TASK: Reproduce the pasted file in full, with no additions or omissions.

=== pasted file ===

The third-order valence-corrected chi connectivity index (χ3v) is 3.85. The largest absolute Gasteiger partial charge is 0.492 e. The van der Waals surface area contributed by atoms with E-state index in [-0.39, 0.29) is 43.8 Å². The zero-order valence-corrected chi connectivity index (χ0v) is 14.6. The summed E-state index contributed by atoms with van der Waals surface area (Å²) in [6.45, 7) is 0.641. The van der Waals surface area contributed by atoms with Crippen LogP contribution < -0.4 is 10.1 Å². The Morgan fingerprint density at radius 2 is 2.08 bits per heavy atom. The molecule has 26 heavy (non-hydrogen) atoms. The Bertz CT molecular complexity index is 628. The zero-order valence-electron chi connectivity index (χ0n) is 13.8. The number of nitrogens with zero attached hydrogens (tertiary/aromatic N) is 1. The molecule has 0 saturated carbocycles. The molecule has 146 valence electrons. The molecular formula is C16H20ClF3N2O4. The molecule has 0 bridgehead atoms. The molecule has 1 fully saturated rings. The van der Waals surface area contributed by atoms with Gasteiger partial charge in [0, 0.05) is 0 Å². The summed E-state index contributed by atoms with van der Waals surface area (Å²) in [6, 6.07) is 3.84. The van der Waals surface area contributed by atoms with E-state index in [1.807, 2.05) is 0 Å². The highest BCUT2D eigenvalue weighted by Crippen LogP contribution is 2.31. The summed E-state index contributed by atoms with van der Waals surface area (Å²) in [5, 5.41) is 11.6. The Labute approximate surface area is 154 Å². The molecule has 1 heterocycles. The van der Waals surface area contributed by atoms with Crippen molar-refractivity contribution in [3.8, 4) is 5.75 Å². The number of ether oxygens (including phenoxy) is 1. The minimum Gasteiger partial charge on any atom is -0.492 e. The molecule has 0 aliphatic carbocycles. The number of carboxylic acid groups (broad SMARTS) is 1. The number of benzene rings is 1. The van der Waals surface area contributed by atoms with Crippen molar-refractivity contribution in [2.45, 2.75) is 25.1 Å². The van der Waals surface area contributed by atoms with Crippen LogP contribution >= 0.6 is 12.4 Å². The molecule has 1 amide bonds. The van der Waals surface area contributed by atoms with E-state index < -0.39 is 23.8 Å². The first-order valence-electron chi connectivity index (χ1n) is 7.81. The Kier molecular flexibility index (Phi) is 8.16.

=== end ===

The third-order valence-corrected chi connectivity index (χ3v) is 3.85. The largest absolute Gasteiger partial charge is 0.492 e. The van der Waals surface area contributed by atoms with E-state index in [-0.39, 0.29) is 43.8 Å². The zero-order valence-corrected chi connectivity index (χ0v) is 14.6. The summed E-state index contributed by atoms with van der Waals surface area (Å²) in [6.45, 7) is 0.641. The van der Waals surface area contributed by atoms with Crippen LogP contribution < -0.4 is 10.1 Å². The Morgan fingerprint density at radius 2 is 2.08 bits per heavy atom. The molecule has 26 heavy (non-hydrogen) atoms. The Bertz CT molecular complexity index is 628. The zero-order valence-electron chi connectivity index (χ0n) is 13.8. The number of nitrogens with zero attached hydrogens (tertiary/aromatic N) is 1. The molecule has 0 saturated carbocycles. The molecule has 146 valence electrons. The molecular formula is C16H20ClF3N2O4. The molecule has 0 bridgehead atoms. The molecule has 1 fully saturated rings. The van der Waals surface area contributed by atoms with Gasteiger partial charge in [0, 0.05) is 0 Å². The summed E-state index contributed by atoms with van der Waals surface area (Å²) in [6, 6.07) is 3.84. The van der Waals surface area contributed by atoms with E-state index in [1.807, 2.05) is 0 Å². The highest BCUT2D eigenvalue weighted by Crippen LogP contribution is 2.31. The summed E-state index contributed by atoms with van der Waals surface area (Å²) in [5, 5.41) is 11.6. The Labute approximate surface area is 154 Å². The molecule has 1 heterocycles. The van der Waals surface area contributed by atoms with Crippen molar-refractivity contribution in [3.8, 4) is 5.75 Å². The number of ether oxygens (including phenoxy) is 1. The minimum Gasteiger partial charge on any atom is -0.492 e. The molecule has 0 aliphatic carbocycles. The number of carboxylic acid groups (broad SMARTS) is 1. The number of benzene rings is 1. The van der Waals surface area contributed by atoms with Crippen molar-refractivity contribution in [2.45, 2.75) is 25.1 Å². The van der Waals surface area contributed by atoms with Crippen LogP contribution >= 0.6 is 12.4 Å². The molecule has 1 amide bonds. The van der Waals surface area contributed by atoms with E-state index < -0.39 is 23.8 Å². The first-order valence-electron chi connectivity index (χ1n) is 7.81. The Kier molecular flexibility index (Phi) is 8.16.